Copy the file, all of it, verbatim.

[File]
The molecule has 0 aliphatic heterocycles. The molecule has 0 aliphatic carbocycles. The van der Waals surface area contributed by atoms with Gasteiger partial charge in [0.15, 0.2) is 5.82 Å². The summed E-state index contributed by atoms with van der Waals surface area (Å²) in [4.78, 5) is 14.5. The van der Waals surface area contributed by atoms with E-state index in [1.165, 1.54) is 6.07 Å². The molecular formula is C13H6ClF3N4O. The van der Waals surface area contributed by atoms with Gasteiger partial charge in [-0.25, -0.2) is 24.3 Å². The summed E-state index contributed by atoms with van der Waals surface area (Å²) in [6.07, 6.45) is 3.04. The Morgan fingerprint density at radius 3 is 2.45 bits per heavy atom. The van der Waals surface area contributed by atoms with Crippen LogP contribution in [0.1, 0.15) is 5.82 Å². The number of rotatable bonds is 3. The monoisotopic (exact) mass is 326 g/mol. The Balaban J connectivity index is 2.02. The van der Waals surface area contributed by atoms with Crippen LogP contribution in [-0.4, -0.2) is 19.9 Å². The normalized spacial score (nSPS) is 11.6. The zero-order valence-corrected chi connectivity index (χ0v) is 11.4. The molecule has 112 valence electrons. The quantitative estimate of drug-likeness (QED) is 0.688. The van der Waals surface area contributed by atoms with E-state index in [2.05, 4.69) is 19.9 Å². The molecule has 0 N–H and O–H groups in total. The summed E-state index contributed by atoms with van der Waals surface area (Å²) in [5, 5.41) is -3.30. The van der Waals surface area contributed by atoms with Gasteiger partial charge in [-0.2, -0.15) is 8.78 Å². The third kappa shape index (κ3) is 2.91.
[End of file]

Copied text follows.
The molecule has 0 aliphatic heterocycles. The molecule has 0 aliphatic carbocycles. The van der Waals surface area contributed by atoms with Gasteiger partial charge in [0.15, 0.2) is 5.82 Å². The summed E-state index contributed by atoms with van der Waals surface area (Å²) in [4.78, 5) is 14.5. The van der Waals surface area contributed by atoms with E-state index in [1.165, 1.54) is 6.07 Å². The molecular formula is C13H6ClF3N4O. The van der Waals surface area contributed by atoms with Gasteiger partial charge in [-0.25, -0.2) is 24.3 Å². The summed E-state index contributed by atoms with van der Waals surface area (Å²) in [6.07, 6.45) is 3.04. The Morgan fingerprint density at radius 3 is 2.45 bits per heavy atom. The van der Waals surface area contributed by atoms with Crippen LogP contribution in [0.1, 0.15) is 5.82 Å². The number of rotatable bonds is 3. The monoisotopic (exact) mass is 326 g/mol. The Balaban J connectivity index is 2.02. The van der Waals surface area contributed by atoms with Crippen LogP contribution in [-0.4, -0.2) is 19.9 Å². The normalized spacial score (nSPS) is 11.6. The zero-order valence-corrected chi connectivity index (χ0v) is 11.4. The molecule has 112 valence electrons. The quantitative estimate of drug-likeness (QED) is 0.688. The van der Waals surface area contributed by atoms with E-state index in [2.05, 4.69) is 19.9 Å². The molecule has 0 N–H and O–H groups in total. The summed E-state index contributed by atoms with van der Waals surface area (Å²) in [5, 5.41) is -3.30. The van der Waals surface area contributed by atoms with Gasteiger partial charge in [-0.2, -0.15) is 8.78 Å². The third kappa shape index (κ3) is 2.91.